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Massive edifice failure at Aleutian arc volcanoes

January 1, 2007

Along the 450-km-long stretch of the Aleutian volcanic arc from Great Sitkin to Kiska Islands, edifice failure and submarine debris-avalanche deposition have occurred at seven of ten Quaternary volcanic centers. Reconnaissance geologic studies have identified subaerial evidence for large-scale prehistoric collapse events at five of the centers (Great Sitkin, Kanaga, Tanaga, Gareloi, and Segula). Side-scan sonar data collected in the 1980s by GLORIA surveys reveal a hummocky seafloor fabric north of several islands, notably Great Sitkin, Kanaga, Bobrof, Gareloi, Segula, and Kiska, suggestive of landslide debris. Simrad EM300 multibeam sonar data, acquired in 2005, show that these areas consist of discrete large blocks strewn across the seafloor, supporting the landslide interpretation from the GLORIA data. A debris-avalanche deposit north of Kiska Island (177.6° E, 52.1° N) was fully mapped by EM300 multibeam revealing a hummocky surface that extends 40 km from the north flank of the volcano and covers an area of ∼ 380 km2. A 24-channel seismic reflection profile across the longitudinal axis of the deposit reveals a several hundred-meter-thick chaotic unit that appears to have incised into well-bedded sediment, with only a few tens of meters of surface relief.

Edifice failures include thin-skinned, narrow, Stromboli-style collapse as well as Bezymianny-style collapse accompanied by an explosive eruption, but many of the events appear to have been deep-seated, removing much of an edifice and depositing huge amounts of debris on the sea floor. Based on the absence of large pyroclastic sheets on the islands, this latter type of collapse was not accompanied by large eruptions, and may have been driven by gravity failure instead of magmatic injection. Young volcanoes in the central and western portions of the arc (177° E to 175° W) are located atop the northern edge of the ∼ 4000-m-high Aleutian ridge. The position of the Quaternary stratocones relative to the edge of the Aleutian ridge appears to strongly control their likelihood for, and direction of, past collapse. The ridge's steep drop to the north greatly increases potential runout length for slides that originate at the island chain.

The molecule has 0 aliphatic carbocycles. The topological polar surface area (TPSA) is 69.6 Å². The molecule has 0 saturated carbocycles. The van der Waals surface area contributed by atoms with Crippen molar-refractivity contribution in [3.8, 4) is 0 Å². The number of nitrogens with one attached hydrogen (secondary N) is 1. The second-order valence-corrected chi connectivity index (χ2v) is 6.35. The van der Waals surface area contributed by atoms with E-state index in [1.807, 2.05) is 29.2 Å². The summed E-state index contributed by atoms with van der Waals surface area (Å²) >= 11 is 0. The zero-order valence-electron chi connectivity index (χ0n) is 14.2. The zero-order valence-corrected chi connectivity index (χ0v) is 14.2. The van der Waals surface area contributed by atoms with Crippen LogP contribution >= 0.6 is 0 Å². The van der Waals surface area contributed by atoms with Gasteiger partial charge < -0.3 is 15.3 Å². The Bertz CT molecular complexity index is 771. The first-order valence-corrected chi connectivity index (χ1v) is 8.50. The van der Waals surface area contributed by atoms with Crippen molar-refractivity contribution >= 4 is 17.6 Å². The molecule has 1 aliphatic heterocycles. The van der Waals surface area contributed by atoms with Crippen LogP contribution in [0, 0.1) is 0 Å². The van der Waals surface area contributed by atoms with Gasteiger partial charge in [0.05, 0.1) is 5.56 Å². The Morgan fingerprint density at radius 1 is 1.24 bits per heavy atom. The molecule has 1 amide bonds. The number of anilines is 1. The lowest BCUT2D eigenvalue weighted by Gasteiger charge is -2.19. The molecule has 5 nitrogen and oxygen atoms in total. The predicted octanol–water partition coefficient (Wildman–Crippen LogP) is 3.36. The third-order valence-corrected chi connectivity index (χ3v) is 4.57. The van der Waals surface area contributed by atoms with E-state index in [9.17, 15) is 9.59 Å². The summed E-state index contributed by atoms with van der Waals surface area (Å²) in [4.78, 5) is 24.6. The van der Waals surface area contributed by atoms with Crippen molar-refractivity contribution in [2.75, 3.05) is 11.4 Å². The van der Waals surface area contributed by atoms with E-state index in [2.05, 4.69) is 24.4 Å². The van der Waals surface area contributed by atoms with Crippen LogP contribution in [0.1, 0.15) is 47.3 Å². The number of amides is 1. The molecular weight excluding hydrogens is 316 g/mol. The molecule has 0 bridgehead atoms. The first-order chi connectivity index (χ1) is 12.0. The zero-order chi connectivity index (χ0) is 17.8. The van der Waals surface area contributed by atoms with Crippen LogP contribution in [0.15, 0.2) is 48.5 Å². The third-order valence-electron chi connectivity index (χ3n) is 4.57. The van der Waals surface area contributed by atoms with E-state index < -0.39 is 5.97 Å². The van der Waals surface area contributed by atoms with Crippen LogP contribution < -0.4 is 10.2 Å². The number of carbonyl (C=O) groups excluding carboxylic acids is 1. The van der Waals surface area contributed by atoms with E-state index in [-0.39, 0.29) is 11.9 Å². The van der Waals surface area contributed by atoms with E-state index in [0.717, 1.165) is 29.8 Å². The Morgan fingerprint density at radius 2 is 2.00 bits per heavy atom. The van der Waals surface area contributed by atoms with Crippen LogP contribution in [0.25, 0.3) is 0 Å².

Publication Year 2007
Title Massive edifice failure at Aleutian arc volcanoes
DOI 10.1016/j.epsl.2007.01.030
Authors Michelle L. Coombs, S.M. White, D. W. Scholl
Publication Type Article
Publication Subtype Journal Article
Series Title Earth and Planetary Science Letters
Index ID 70030161
Record Source USGS Publications Warehouse
USGS Organization Volcano Hazards Program